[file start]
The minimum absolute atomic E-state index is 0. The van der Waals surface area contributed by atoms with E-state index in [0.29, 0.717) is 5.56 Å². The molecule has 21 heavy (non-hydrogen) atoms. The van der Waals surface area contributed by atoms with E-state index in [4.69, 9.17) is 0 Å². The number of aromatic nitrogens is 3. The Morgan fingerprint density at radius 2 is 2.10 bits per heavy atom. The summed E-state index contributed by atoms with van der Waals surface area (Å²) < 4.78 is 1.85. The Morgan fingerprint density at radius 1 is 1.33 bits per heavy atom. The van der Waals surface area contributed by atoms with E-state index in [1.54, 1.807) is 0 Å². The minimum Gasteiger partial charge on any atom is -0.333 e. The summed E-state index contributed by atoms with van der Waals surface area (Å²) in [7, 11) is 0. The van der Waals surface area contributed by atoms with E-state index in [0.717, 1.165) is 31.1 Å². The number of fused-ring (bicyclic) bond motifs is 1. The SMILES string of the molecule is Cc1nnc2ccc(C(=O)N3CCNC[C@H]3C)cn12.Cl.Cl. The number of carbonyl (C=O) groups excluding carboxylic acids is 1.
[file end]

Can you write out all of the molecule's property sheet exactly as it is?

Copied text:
The minimum absolute atomic E-state index is 0. The van der Waals surface area contributed by atoms with E-state index in [0.29, 0.717) is 5.56 Å². The molecule has 21 heavy (non-hydrogen) atoms. The van der Waals surface area contributed by atoms with E-state index in [4.69, 9.17) is 0 Å². The number of aromatic nitrogens is 3. The Morgan fingerprint density at radius 2 is 2.10 bits per heavy atom. The summed E-state index contributed by atoms with van der Waals surface area (Å²) < 4.78 is 1.85. The Morgan fingerprint density at radius 1 is 1.33 bits per heavy atom. The van der Waals surface area contributed by atoms with E-state index in [1.54, 1.807) is 0 Å². The minimum Gasteiger partial charge on any atom is -0.333 e. The summed E-state index contributed by atoms with van der Waals surface area (Å²) in [7, 11) is 0. The van der Waals surface area contributed by atoms with E-state index in [0.717, 1.165) is 31.1 Å². The number of fused-ring (bicyclic) bond motifs is 1. The SMILES string of the molecule is Cc1nnc2ccc(C(=O)N3CCNC[C@H]3C)cn12.Cl.Cl. The number of carbonyl (C=O) groups excluding carboxylic acids is 1.